The Stahl House is one of the most recognizable residences in the Case Study House Program, the experimental series of modern houses in southern California sponsored by and featured prominently in John Entenza's Arts and Architecture magazine between 1945 and 1962. Its design exemplifies the program's commitment to exploring the use of modern industrial materials in designing single-family residences. The L-shaped steel-frame structure, perched on a cliff overlooking Los Angeles, was the brainchild of Pierre Koenig, one of the region's young, up-and-coming architects who designed multiple houses for the latter stages of the Program's run.
The key feature of the interior of the Stahl House is, ironically, the way in which the building dissolves as much as possible the line between interior and exterior, most dramatically seen in the living room wing that cantilevers over the edge of the cliff and is enclosed by curtain walls on three sides. The corrugated steel of the ceiling continues uninterrupted from the exterior patio to the interior. The slightest distinction is made between rooms, with a central fireplace marking the center of the living room, which flows seamlessly into the kitchen, all of which is made possible by the spans created by the steel frame, while the low furniture provides the minimal definition necessary for the interior spaces to function. Together, the clarity of minimal structure and maximum spatial flow make the Stahl House one of the best examples of an International Style interior.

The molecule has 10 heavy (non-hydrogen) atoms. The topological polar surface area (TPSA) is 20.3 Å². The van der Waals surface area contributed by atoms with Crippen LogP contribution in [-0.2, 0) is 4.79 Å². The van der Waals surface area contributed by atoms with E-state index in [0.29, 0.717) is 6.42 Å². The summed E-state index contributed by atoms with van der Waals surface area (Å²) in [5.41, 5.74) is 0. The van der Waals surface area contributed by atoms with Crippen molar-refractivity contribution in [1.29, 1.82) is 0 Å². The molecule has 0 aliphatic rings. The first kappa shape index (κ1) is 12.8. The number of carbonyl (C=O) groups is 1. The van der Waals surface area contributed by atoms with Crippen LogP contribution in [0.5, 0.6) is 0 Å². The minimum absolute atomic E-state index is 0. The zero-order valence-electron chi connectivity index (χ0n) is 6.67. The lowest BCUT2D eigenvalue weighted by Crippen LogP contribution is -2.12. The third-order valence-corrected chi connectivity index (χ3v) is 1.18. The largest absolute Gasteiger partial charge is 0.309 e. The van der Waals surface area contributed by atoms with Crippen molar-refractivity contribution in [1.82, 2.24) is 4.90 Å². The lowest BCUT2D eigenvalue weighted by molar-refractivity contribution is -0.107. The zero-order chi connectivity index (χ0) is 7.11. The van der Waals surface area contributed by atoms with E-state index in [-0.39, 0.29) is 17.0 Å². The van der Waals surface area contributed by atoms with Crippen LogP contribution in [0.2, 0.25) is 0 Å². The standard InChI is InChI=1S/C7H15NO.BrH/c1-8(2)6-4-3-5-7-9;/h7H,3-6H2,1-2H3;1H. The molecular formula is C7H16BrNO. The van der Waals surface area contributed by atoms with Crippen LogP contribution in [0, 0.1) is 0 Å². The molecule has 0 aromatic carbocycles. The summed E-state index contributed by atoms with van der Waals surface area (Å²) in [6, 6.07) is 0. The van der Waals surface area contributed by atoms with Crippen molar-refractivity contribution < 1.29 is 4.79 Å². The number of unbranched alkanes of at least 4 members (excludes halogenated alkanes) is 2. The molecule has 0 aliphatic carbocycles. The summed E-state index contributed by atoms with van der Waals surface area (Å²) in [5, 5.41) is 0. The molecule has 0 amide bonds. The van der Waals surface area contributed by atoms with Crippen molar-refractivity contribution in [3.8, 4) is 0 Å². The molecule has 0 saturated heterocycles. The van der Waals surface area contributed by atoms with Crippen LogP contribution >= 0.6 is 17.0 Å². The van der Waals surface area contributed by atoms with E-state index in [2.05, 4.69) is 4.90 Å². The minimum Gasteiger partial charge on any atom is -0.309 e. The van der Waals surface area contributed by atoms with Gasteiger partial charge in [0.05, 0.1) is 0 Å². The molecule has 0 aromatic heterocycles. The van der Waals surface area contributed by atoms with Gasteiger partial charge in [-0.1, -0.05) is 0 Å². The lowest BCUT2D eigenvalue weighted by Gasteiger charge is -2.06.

Los Angeles, California